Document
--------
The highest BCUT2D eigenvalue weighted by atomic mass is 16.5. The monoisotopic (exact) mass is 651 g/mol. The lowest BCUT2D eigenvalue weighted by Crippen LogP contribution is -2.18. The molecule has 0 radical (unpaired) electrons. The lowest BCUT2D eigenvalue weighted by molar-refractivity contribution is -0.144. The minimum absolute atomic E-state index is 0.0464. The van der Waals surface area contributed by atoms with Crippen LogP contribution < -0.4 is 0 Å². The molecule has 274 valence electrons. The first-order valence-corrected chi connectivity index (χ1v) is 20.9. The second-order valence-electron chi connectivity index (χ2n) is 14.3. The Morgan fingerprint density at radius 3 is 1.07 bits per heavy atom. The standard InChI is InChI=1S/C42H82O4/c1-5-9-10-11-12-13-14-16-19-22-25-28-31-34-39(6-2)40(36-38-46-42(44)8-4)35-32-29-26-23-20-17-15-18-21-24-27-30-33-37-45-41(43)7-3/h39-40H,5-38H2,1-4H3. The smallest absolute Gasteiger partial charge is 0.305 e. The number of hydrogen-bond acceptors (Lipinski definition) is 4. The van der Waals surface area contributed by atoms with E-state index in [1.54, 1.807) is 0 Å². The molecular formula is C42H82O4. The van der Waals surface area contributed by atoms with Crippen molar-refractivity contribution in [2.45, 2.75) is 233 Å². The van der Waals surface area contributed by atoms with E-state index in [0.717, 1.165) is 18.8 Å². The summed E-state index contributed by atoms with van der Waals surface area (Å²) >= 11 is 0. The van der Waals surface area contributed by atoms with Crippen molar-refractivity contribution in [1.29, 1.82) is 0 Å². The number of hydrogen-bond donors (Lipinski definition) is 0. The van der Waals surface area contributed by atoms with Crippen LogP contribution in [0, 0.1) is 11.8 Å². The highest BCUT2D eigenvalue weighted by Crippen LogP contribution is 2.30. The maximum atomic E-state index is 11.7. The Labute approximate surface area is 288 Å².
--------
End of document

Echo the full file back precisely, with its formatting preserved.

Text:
The highest BCUT2D eigenvalue weighted by atomic mass is 16.5. The monoisotopic (exact) mass is 651 g/mol. The lowest BCUT2D eigenvalue weighted by Crippen LogP contribution is -2.18. The molecule has 0 radical (unpaired) electrons. The lowest BCUT2D eigenvalue weighted by molar-refractivity contribution is -0.144. The minimum absolute atomic E-state index is 0.0464. The van der Waals surface area contributed by atoms with Crippen LogP contribution < -0.4 is 0 Å². The molecule has 274 valence electrons. The first-order valence-corrected chi connectivity index (χ1v) is 20.9. The second-order valence-electron chi connectivity index (χ2n) is 14.3. The Morgan fingerprint density at radius 3 is 1.07 bits per heavy atom. The standard InChI is InChI=1S/C42H82O4/c1-5-9-10-11-12-13-14-16-19-22-25-28-31-34-39(6-2)40(36-38-46-42(44)8-4)35-32-29-26-23-20-17-15-18-21-24-27-30-33-37-45-41(43)7-3/h39-40H,5-38H2,1-4H3. The smallest absolute Gasteiger partial charge is 0.305 e. The number of hydrogen-bond acceptors (Lipinski definition) is 4. The van der Waals surface area contributed by atoms with E-state index in [1.54, 1.807) is 0 Å². The molecular formula is C42H82O4. The van der Waals surface area contributed by atoms with Crippen molar-refractivity contribution in [2.45, 2.75) is 233 Å². The van der Waals surface area contributed by atoms with E-state index in [0.717, 1.165) is 18.8 Å². The summed E-state index contributed by atoms with van der Waals surface area (Å²) >= 11 is 0. The van der Waals surface area contributed by atoms with Crippen molar-refractivity contribution in [1.29, 1.82) is 0 Å². The number of hydrogen-bond donors (Lipinski definition) is 0. The van der Waals surface area contributed by atoms with Crippen LogP contribution in [0, 0.1) is 11.8 Å². The highest BCUT2D eigenvalue weighted by Crippen LogP contribution is 2.30. The maximum atomic E-state index is 11.7. The Labute approximate surface area is 288 Å².